Thursday, May 29, 2003
A joint report by the CIA and Defence Intelligence Agency released yesterday concluded that two trucks found in northern Iraq equipped with laboratory equipment represented the "strongest evidence to date that Iraq was hiding a biological warfare programme" but it conceded that no traces of biological agents had been found, nor was there any indication that they had been used for that purpose.
The defence secretary, Donald Rumsfeld, had predicted that the questioning of Iraqi scientists would lead to the discovery of biological and chemical weapons, but he has now raised the possibility that that might not happen.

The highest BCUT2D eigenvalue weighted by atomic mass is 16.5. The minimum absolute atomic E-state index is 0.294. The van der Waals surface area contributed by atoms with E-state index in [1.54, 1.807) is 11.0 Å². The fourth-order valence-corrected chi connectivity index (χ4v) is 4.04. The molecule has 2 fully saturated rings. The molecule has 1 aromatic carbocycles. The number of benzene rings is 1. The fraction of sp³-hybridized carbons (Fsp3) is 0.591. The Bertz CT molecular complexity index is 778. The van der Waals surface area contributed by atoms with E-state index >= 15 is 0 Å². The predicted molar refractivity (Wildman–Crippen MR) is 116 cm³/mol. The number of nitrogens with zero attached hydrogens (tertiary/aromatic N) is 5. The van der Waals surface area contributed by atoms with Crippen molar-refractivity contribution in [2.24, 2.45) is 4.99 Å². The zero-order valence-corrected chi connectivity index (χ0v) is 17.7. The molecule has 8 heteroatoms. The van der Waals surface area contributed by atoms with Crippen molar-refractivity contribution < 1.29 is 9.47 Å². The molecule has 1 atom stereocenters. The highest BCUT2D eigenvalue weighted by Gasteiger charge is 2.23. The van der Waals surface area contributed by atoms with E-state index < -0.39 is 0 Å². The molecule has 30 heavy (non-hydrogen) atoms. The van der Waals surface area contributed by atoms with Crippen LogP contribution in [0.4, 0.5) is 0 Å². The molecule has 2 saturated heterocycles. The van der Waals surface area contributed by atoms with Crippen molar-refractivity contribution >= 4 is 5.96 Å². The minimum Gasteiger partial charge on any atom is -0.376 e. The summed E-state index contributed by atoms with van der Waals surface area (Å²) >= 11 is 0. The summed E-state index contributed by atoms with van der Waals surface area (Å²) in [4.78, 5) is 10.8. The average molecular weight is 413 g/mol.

"It's hard to find things in a country that's determined not to have you find them," Mr Rumsfeld told a meeting of foreign affairs experts on Tuesday.
The most inflated pre-war claims about Iraqi weapons of mass destruction were produced by an intelligence unit established in the Pentagon after September 11, which became a channel for claims made by Iraqi defectors to reach the White House.
The Pentagon's faith in Iraqi exiles' assurances that US troops would be embraced by the population - an assumption now widely blamed for grossly inadequate preparations for postwar security - is also under scrutiny.
"A backlash is building on this. Everyone wants to give the administration more time, but as the weeks go by, there is a growing sense of being manipulated, of being lied to," Mr Cirincione said.
"That does two things. An anger builds towards the administration, and people are much less likely to believe them the next time, for example over Iran."